Splitsider

Posts tagged as personal histories

The Greatest Joke Ever

"You know my favorite. It's your favorite too," my Bubbe said to me with the same rascally grin she had when she first told me our favorite joke. Though, it was now missing a few teeth, from when she said "fuck it" with her dentures, around when she moved in with parents for hospice care. Still, teeth-be-damned, she couldn't withhold that smirk. See: it's a dirty joke; it's a dark joke; it's a joke that over time has drifted onto the wrong side of political correctness; it's the greatest joke ever.

She first heard "the one about the dead nun" on one of the regional, elderly bus tours she took [...]

Saying Goodbye to Tom Davis and Letting Go of 'SNL'

Studio 8H is a time warp.

I hadn't been there in 16 years, when I interviewed Lorne Michaels for Mr. Mike. Before that, I'd been in 8H many times, starting in 1983. It's the most famous studio on American TV, the recurring cast member of SNL.

When I first walked through those narrow hallways, the original shows came alive in me. I recognized the main doors, dressing rooms, and photo-lined walls. I stood where the first cast performed their backstage bits.

I strolled the studio as sets were built, lighting adjusted, sketches camera blocked. Once I went up on home base, took in the view, then got on all [...]

Laughing at a Funeral: Confronting Grief with Humor

I had my first good laugh only a day after my father-in-law died. Gary’s alcoholism had blown apart everything good around him, including his relationship with his son Jason, my husband. For years, things were toxic. It wasn’t until Gary died that relief washed over us and we cried tears of sadness for his loss. He once was a good dad. We could remember him that way still.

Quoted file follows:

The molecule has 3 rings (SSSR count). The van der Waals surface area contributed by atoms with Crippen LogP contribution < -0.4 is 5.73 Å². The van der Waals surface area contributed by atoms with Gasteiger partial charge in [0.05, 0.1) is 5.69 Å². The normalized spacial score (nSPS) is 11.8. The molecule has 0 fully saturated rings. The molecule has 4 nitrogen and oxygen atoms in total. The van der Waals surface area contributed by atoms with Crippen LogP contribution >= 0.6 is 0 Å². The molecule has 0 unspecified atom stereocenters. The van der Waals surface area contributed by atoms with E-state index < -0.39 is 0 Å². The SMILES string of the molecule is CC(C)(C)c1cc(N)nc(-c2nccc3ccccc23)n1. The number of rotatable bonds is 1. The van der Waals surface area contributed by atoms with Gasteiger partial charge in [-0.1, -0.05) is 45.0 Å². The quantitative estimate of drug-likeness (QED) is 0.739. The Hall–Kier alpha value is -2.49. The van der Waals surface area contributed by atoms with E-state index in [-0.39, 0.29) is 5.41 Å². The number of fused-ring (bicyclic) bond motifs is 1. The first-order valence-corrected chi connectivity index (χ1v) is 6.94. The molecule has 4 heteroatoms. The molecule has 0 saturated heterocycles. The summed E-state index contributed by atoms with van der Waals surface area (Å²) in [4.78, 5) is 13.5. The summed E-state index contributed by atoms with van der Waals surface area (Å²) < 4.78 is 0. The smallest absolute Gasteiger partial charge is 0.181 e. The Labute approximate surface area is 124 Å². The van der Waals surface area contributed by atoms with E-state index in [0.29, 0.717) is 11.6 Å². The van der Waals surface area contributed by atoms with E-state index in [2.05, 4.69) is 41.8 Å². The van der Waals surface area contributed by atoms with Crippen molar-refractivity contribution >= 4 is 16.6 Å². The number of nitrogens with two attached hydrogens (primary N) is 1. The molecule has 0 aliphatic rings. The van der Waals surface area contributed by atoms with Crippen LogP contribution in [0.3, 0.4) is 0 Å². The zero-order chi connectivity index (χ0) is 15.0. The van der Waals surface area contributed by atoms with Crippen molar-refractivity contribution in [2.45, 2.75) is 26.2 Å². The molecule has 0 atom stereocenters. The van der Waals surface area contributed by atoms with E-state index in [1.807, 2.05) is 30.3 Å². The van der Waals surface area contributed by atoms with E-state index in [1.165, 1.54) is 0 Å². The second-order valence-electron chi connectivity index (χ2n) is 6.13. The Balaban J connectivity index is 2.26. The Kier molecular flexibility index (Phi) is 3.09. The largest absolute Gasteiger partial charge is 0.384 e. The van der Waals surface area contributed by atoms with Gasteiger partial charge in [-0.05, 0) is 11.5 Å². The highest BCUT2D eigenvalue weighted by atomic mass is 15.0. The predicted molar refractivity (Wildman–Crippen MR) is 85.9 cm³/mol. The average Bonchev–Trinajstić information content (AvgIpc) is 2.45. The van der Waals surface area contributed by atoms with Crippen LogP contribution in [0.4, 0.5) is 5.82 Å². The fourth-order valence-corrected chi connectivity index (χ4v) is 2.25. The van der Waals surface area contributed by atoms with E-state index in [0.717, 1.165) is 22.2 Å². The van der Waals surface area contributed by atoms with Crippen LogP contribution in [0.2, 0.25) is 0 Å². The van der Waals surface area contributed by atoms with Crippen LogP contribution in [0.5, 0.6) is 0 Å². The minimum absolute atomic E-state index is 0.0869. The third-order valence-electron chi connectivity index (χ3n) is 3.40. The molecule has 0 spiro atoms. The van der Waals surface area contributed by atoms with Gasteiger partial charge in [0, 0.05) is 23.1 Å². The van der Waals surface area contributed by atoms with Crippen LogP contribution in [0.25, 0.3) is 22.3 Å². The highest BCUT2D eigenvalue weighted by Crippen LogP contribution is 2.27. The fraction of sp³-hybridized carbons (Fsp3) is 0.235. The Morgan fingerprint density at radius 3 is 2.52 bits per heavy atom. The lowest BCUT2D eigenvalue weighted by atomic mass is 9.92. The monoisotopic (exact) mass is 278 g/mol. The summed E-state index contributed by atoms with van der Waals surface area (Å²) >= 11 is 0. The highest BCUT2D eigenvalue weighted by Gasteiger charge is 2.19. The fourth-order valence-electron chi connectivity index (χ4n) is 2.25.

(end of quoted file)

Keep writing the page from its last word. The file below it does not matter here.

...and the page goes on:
But back to the laugh. It was Jason’s thirty-first birthday. We scrambled to pack our bags. I raced outside to walk our dog Hans, in a hurry to get on the road to make it to Virginia. We have a dog whose anxiety [...]

The King of 'The King of Comedy'

It is the year 2000. I have moved into my grandparents’ basement in Roswell, New Mexico, and am pecking out a skin-peelingly bad novel. I am 23 years old and I am lonely. I work nights down at the local Blockbuster Video, which enables me to catch up on a lot of movies I have yet to see. One afternoon, I watch the 1983 Martin Scorsese film The King of Comedy, starring Robert De Niro and Jerry Lewis. My immediate reaction: “I have never related more to a film’s protagonist.”

It is the year 2010. I have moved into my mother’s guest room in San Diego, California, and [...]

What It's Like Getting Hired – and Fired – by 'SNL'

It was late summer, 1982, and I was driving down Lake Shore Drive in Chicago with Julia Louis-Dreyfus. I turned to her and said, “This must be what winning the lottery feels like.” We had just been asked to join the cast of Saturday Night Live along with Brad Hall (and Paul Barrosse, who would become a writer) and were on our way to our last performance of “The Golden 50th Anniversary Jubilee.”

The show was a collection of our best Practical Theatre sketches over a three-year period and it was a local hit that caught the attention of Tim Kazurinsky. Tim brought in Dick Ebersol and Bob Tischler who [...]